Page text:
Why an AR Pistol? Why not? In all seriousness, it’s because of the NFA. For those of you who don’t know, any rifle under 26 inches overall length, or with a barrel under 16 inches, needs an accepted ATF form 1 to make your shawty legal. If you assemble a rifle less than 26” overall or less than a 16-inch barrel you have committed a felony and if caught you will lose your gun rights. With an AR pistol, you can more or less get around those NFA laws courtesy of the Obama administration. It’s like the only good thing the ATF ever did. Aside from that, the pros to having a pistol vs a Short Barreled Rifle are great. With a pistol and the ability to legally concealed carry for instance… You can have your AR pistol loaded in the car, (local CCW laws permitting) which is great for trunk guns. You can also take it across state lines without having to ask permission from the government! That is huge for me because I live on the border of Oregon and Washington, I live in Washington and drive 30 minutes to shoot in Oregon. If I had to file NFA paperwork with the government every time I wanted to shoot, I would be put on a watch list. Pistols just make sense. There’s something about shortys that just look good. Why did I choose PSA? I chose PSA for my AR pistol build because it’s what I could afford. (Editor: We just featured an article on the affordability of PSA! Hatas gonna hate.) Everyone is tight on money and that’s where PSA comes in. They offer a high-VALUE product… they’re inexpensive but great quality. PSA focuses its products at the everyday person, they to be a manufacturer that anyone can afford and still get a good firearm. The owner of PSA also wants to get as many rifles in the hands of American people as possible because he hates gun laws. He hates gun laws so much that he wants there to be SO MANY rifles in circulation that if any sort of gun law makes it through, there will be enough of his rifles in circulation that the gun law will have no effect. I support that 110%!! That’s about as American of a company as there is! As an avid gun lover and business man, he soon noticed that there did not seem to be a customer friendly company available for the everyday gun enthusiast. -PSA About US I can’t stress this enough; the quality of PSA products, their baseline freedom series, is more than good enough for most any shooter. It serves as a great starting point for a rifle. It gives you the ability to shoot an AR15 and learn what works for you and what doesn’t. As you discover what you need, you then upgrade it. It might not be perfect, and it won’t be as smooth as a $1500 BCM or Daniel Defense rifle, but they’re not trying to be those guys. They want their rifles to be reliable, so they’re over gassed a little. They want them to be accurate enough, and they are accurate, but they’re not match grade accurate. While these rifles leave plenty of room for improvement, they let the shooter decide what needs upgrading. Specification Overview The PSA Pistol kit that I got is a 10.5 inch, 1:7 twist, nitrided barrel. Their website does not say whether or not it is a 4150 CMV barrel or something else. It has M4 feed ramps. It came with an “F” marked front sight base that was pinned to the barrel. It took me a few hours, with the wrong tools none the less, to remove the damn thing to put a free-float handguard on it. I have faith it wouldn’t budge for anything if I kept it on. And the standard drop-in handguard it came with had a metal heat shield. The upper is a 7075 T6 forged upper. The PSA Pistol in its natural Northwest habitat My build: The 10.5 inch upper was ordered stripped and mated to some components I had handy. I already had an aero precision lower, and I bought a PSA sba3 pistol lower kit to complete the build. The lower kit came with everything I need to complete my build on the lower. The upper did not come with a BCG and charging handle which I was okay with. I planned on changing that anyway, I decided to go with a Toolcraft black nitride bolt carrier group and a Radian Raptor LT charging handle. So far I have invested $550 for everything I just said and a Midwest Industries 9.5” free float MLOK handguard. Changing the handguard out, specifically the front sight to put on the free float handguard, was a PAIN!! Torture Testing: Throughout this whole review and the time I have had this rifle, I have not gone easy on it. I have not dragged it behind a car or thrown it from a building, but I have treated it like crap. It just gets tossed around in the back of trucks, bouncing against different farm equipment and different guns. When I walk somewhere with it and get to where I’m going I just toss it on the ground. My expectations for guns and optics are just that it goes bang, and holds zero. I expect everything to work after getting dropped, after being leaned against something and tipping over. It needs to be able to be thrown around, beat against something, and not cleaned, and still go bang and hit what I am aiming at every single time, which this rifle and optic combo does very well. My only concern is the gas block now. If it were the stock A2 sight that was pinned, this rifle would be bomb proof. I wanted it free floated so I had to take the A2 off and put on a low profile gas block. The gas block does have two set screws that are just being held by friction to the barrel because there are no dimples. I have not had a problem yet with it though and if I do, it’s my fault, not PSA’s. Round count estimate 500-650. 10/10 would highly recommend the PSA based on its reliability. Accuracy After sighting it in I managed a good 3 shot group (not counting the flyer) at 50 yards with my MRO. My index finger covered the group. After sighting it in I immediately went to 200 yards and it was boring. It was hard to miss for me from prone. That is plenty acceptable for me from a 10.5” barrel. 200 yards with boring consistency? Needless to say, this barrel is plenty accurate with the Hornady Frontier M193 loading. Outside of the tape was a previous shot, the four-shot group was my final sight-in group at 50 yards! I would also like to take a minute to talk about the Hornady Frontier ammo. Their Frontier line of ammo is being manufactured at the Lake City plant where American Eagle used to be manufactured. Hornady won the contract from the Lake City plant. What that means is that the Frontier brand is using Hornady bullets, cases and primers, with the amazing consistency and mass production the Lake City plant offers. The Frontier M193 loading is made at the same place as where the military gets its M193 ammo (editor: mostly the air force, I had to look that one up!). Hornady manufactures 55gr ammo up to 75gr. I highly recommend looking into the Hornady Frontier ammo. I have had amazing luck with it and it’s quite accurate for being cheap plinking ammo! An ammo review will be coming eventually. Fit and finish The fit and finish of the kit are good. The black anodizing matches up perfectly with my Aero precision lower… and is very close to the color of the Midwest industries handguard I put on it. The fit of the PSA upper to my Aero precision lower is very tight and precise. There is no wobble, and I would say the fit is perfect for being two different companies. The Palmetto State Armory Lower Parts Kit went together perfectly with the Aero Precision lower. This was one of the nicest parts kits to put in an AR that I have used. If you need an LPK, I cannot recommend PSA enough, especially for the price. I also highly recommend the polished trigger as that’s also a very good high-value trigger in my opinion. It’s very smooth and heavy, I wish they would offer a lighter spring! Consistent ejection pattern at 3 o’clock! The small pile on the right was just the rifle breaking in. The PSA Enhanced Trigger The enhanced PSA trigger is very nice for the price. I still think my ALG is the best value , but the PSA is more than good enough. It’s smooth, but heavy with very little creep. It’s just a straight wall and a bang, I like it. No grit, just smooth and heavy. I am in no hurry to replace it, and I wouldn’t replace it with an ALG because they feel very similar. It’s one of those things where I could get the ALG trigger and it would be better, but the price isn’t worth the minor performance boost. I will wait and if I ever have the money, I will put a Geissele trigger in it instead. The SBA3 brace Many of PSA’s pistol models are available with the SBA3. The SBA3 brace has been rock solid for me and I am enjoying it. The brace split kind of irritates me, but that’s just the way it goes (thanks pointless NFA laws.) I know you can get a “split fix” piece for your brace and I will look into getting one because I am OCD about that kind of stuff. But practically speaking, nothing has happened because of the split. The split does cause the rubber arm pieces to lean one way or another based on which side you are shouldering it on, but I have never noticed that while actually shooting. The cheek weld to the brace is perfectly fine. Nothing special, nothing wrong. It just works. Adjusting the brace was tight at first, really tight, but it has smoothed out just enough over time to be easy to adjust yet have little to no wobble. The SBA3 brace strikes me as a good product. What is going to be the purpose of this firearm? My reasoning behind this build is because I personally think AR pistols are cool. But also to be a home defense gun my wife can easily use, or even as a vehicle gun for myself if I want to. I want to do more camping and exploring this year so it would be easier to carry an AR pistol with me instead of a rifle, due to the size and laws… especially interstate travel. I also like the idea of me going places and having more than just a handgun with 15 rounds of 9mm and a few extra 15 round mags. Now I can have a 5.56 blaster with a 30 round mag and a few extras. This rifle will mainly stay home with my wife while I am at work so she has something to protect herself and our kid with. It’s lightweight enough she can easily handle it, more so than a full-size AR15. Final Thoughts: My experiences with PSA have been mostly good. The quality is great for the price, but sometimes the customer service can test your patience . They lost my gen 2 AK I had sent in for repair and sent me a new gen 3 after they lost my AK for about 3 months. However, I have the ability to do any work on my AR so I don’t worry about sending it in if something happens. With the two AR’s I have had, they have been nothing but dependable and of good quality. PSA is a very American company that wants to get guns in the hands of Americans and they fully support the 2nd amendment, so I support them. If you are wanting a good gun for a good price, it’s hard to beat PSA. I say buy with confidence, but if you should have to send your gun in for work, be patient. My AK situation was possibly a freak accident I believe, and aside from that have had ZERO bad experiences with their customer service. Share: Google Twitter Facebook Pinterest Reddit More Tumblr LinkedIn Pocket Email Print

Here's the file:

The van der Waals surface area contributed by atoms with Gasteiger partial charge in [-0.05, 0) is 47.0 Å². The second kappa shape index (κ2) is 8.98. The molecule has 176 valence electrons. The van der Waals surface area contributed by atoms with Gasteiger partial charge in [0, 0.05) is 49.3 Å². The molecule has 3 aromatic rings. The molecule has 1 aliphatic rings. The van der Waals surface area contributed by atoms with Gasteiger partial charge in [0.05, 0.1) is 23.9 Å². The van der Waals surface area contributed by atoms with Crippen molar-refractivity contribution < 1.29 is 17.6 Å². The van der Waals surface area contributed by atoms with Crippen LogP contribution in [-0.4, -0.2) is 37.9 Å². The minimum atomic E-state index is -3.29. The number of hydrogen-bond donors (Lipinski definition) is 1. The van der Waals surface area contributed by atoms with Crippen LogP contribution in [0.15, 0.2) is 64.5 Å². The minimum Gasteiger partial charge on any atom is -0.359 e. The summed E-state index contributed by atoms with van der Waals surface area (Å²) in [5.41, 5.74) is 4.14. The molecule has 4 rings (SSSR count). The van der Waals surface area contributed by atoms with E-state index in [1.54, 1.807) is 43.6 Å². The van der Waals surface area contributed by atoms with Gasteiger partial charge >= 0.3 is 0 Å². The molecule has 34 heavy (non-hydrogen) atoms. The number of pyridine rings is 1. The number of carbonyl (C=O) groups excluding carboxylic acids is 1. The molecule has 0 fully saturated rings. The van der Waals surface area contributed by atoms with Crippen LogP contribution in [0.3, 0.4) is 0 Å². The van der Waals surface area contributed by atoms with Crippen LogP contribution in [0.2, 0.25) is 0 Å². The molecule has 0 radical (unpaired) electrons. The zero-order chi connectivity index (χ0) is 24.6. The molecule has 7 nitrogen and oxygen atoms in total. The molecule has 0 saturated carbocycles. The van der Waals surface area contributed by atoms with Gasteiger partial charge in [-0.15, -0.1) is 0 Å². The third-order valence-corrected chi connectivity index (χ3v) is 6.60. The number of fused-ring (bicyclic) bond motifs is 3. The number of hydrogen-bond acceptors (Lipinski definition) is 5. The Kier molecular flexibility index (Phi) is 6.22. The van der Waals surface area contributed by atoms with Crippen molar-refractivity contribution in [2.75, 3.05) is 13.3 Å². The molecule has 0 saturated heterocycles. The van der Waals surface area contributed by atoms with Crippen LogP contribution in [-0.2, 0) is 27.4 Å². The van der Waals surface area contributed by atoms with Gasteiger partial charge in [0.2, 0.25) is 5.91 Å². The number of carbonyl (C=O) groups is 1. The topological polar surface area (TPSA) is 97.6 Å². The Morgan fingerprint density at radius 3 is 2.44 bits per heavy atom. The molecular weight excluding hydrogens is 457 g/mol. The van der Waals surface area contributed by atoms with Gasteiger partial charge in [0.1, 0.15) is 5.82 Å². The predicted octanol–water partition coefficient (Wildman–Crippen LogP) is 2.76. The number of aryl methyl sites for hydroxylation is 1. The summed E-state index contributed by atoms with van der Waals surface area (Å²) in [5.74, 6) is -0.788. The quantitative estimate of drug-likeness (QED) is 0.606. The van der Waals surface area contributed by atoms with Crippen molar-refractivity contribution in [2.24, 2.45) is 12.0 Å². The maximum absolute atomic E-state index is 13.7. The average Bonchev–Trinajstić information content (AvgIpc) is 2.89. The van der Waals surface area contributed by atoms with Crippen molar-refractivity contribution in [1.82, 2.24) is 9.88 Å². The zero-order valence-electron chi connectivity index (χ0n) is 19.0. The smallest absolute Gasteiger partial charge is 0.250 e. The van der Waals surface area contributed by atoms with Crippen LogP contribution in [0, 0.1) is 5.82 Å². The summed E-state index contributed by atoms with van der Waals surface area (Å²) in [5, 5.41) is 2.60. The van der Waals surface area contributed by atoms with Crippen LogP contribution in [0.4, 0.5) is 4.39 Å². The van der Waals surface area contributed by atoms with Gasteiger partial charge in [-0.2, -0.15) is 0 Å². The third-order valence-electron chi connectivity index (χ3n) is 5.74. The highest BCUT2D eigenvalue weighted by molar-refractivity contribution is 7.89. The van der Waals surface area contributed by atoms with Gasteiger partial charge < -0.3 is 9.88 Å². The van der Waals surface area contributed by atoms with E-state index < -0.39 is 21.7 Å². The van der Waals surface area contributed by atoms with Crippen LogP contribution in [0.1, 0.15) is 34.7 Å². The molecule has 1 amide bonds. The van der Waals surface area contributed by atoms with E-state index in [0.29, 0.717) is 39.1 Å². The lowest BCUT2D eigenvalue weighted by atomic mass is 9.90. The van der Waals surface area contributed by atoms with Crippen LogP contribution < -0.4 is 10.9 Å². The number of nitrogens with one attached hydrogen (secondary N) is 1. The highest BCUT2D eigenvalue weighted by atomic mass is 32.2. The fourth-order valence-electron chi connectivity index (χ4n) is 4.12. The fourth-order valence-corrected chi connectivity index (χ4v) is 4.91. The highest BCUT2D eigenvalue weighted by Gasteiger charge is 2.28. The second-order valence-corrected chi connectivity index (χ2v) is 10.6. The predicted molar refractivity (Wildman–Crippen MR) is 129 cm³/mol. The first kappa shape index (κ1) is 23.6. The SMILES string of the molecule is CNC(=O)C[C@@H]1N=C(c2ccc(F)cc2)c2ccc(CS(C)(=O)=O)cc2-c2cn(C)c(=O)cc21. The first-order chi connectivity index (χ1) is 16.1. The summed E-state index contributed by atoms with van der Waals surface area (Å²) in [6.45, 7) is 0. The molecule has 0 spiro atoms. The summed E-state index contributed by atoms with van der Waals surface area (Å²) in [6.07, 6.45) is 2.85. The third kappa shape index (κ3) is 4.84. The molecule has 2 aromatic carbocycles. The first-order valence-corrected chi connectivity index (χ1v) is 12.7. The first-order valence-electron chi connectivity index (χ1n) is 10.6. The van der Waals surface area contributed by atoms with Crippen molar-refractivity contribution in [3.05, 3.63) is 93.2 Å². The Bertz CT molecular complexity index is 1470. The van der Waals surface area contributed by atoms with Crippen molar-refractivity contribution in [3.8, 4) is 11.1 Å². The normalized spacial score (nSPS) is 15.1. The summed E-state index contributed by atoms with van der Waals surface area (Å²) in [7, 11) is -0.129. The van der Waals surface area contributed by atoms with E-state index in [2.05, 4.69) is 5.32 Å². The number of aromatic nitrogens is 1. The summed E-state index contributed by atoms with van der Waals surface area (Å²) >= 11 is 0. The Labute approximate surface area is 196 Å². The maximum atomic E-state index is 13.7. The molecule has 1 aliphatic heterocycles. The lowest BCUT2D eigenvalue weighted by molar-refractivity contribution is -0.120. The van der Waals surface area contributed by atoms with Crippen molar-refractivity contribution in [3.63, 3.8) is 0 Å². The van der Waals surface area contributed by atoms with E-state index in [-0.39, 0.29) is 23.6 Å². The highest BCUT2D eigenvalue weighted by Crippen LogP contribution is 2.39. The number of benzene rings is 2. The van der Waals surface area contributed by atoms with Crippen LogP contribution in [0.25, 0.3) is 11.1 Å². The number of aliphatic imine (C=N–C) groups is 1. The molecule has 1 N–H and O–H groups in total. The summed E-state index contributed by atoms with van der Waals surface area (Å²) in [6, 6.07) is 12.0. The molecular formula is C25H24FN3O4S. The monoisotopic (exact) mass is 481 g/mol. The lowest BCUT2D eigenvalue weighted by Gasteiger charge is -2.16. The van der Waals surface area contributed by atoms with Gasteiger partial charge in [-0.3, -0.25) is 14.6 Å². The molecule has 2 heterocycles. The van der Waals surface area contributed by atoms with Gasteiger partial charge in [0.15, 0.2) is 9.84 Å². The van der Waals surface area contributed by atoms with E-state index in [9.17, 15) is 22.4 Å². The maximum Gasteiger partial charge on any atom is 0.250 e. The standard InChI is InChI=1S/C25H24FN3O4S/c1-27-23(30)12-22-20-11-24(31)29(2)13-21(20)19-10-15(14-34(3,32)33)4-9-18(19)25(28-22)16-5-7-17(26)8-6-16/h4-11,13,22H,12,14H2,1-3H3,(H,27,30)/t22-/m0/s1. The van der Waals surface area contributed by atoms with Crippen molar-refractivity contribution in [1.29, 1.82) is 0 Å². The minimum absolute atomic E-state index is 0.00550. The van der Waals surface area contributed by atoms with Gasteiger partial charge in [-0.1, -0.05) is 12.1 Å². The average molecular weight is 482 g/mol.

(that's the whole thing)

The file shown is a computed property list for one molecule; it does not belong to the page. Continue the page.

Best Gun Safes Under $1000 Budget Based Review for 2020